Father of Sandy Hook victim found dead in apparent suicide, Newtown police say

Dylan Stableford
Senior Writer

The father of one of the children killed in the 2012 Sandy Hook Elementary School shootings was found dead Monday of an apparent suicide in Newtown, Conn., police there said.

The body of 49-year-old Jeremy Richman, the father of Avielle Richman, was found inside Edmond Town Hall early Monday. Police responded to a report of a suicide around 7 a.m. ET. According to the Newtown Bee, he was reportedly found in the stage area of the building, which was undergoing renovations.

Jeremy Richman, father of Sandy Hook shooting victim Avielle Richman, addresses the Sandy Hook Advisory Commission in Newtown, Conn., in 2014. (Photo: Jessica Hill/AP)

Newtown Police said Richman’s body was transported to the Connecticut medical examiner’s office for an autopsy. While the cause of death remains under investigation, it appears to be a suicide, police said.

“This is a heartbreaking event for the Richman family and the Newtown community as a whole,” Newtown Police Lt. Aaron Bahamonde said in a statement. “The police department’s prayers are with the Richman family right now, and we ask that the family be given privacy in this most difficult time.”

Jeremy Richman weeps as he and his wife, Jennifer Hensel, watch a video of their daughter, Avielle, in 2014. (Photo: Jessica Hill/AP)

Richman’s apparent suicide follows the deaths in the last week of two teenage survivors of the deadly 2018 shootings at Marjory Stoneman Douglas High School in Parkland, Fla.

On March 17, Sydney Aiello, a 19-year-old graduate of Marjory Stoneman, died in an apparent suicide, her family and friends said. Aiello, who was a senior at the school when the shooting occurred, was friends with Meadow Pollack, one of 17 who died in the Feb. 14, 2018, massacre. On Saturday, police in Coral Springs, Fla., said they were investigating an apparent suicide involving a current student at the school. According to the Miami Herald, the victim was a sophomore boy.

Avielle Richman, 6, was one of 20 children killed on Dec. 14, 2012, at Sandy Hook Elementary School. Jeremy Richman, a neuroscientist, and his wife launched a charitable foundation in Avielle’s memory to “fund research exploring the underpinnings of the brain that lead to violent behaviors.”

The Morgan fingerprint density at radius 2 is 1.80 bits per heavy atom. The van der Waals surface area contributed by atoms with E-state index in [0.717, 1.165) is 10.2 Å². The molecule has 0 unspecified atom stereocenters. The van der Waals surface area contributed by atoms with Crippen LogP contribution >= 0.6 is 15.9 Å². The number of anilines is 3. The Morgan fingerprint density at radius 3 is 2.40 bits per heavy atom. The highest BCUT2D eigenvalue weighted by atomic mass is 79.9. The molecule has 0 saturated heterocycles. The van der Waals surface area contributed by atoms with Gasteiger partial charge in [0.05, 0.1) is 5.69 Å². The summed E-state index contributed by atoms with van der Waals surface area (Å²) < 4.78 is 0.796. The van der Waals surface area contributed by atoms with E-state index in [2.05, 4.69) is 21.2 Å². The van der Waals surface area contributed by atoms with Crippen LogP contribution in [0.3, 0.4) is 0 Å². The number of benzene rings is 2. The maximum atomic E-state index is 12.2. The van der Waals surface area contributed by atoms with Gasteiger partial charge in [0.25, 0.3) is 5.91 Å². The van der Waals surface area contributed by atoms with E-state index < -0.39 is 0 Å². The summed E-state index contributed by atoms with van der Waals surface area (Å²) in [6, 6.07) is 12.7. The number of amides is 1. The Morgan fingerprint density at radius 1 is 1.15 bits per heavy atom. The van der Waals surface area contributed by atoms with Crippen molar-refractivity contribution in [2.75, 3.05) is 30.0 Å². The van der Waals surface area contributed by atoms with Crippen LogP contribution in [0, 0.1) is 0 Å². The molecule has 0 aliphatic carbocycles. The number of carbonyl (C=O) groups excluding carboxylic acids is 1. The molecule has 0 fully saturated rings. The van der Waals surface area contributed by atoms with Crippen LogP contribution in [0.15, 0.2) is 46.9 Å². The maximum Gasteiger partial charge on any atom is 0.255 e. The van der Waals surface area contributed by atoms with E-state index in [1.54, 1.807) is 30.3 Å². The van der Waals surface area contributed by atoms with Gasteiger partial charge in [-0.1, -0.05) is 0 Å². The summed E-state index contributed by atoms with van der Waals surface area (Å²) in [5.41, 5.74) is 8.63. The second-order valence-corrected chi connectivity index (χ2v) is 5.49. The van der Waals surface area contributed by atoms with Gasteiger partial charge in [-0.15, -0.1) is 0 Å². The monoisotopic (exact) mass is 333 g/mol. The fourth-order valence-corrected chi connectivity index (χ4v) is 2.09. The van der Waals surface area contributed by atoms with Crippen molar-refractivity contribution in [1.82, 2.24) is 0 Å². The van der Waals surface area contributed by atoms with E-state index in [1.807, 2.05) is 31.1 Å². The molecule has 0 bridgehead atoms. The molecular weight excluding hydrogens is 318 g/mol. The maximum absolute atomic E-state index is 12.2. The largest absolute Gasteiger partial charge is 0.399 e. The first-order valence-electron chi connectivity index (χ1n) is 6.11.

“My wife Jennifer and I are infinitely heart broken,” he wrote on the foundation’s website. “In the years since the murder of our beautiful six year old daughter, our heartbreak has been repeated with hundreds of school shootings in the United States, not to mention the daily occurrences of homicide and suicide on our streets and in our homes.”

Families of some of the Sandy Hook victims join President Barack Obama and Vice President Joe Biden in making a statement on gun violence in the Rose Garden in 2013. (Photo: Win McNamee/Getty Images)

“We miss Avielle more each and every day, and like so many of you, we want to bring about changes to stop this epidemic of violence,” he added. “We want to prevent tragedies like these from happening to any community — ever again.”

Richman spoke about the foundation and Avielle's memory at Florida Atlantic University in Jupiter, Fla., last week.

He said that on the morning of the shootings, he had planned to take Avielle to see the “Christmas Spectacular” show at Radio City Music Hall, but that she wanted to go to school to build a gingerbread house.

“I put her on the bus and said goodbye, expecting to just go back into the school a couple hours from then,” Richman said. “She was one of the 20 kids murdered in the classrooms, and six educators, and that changed everything.”


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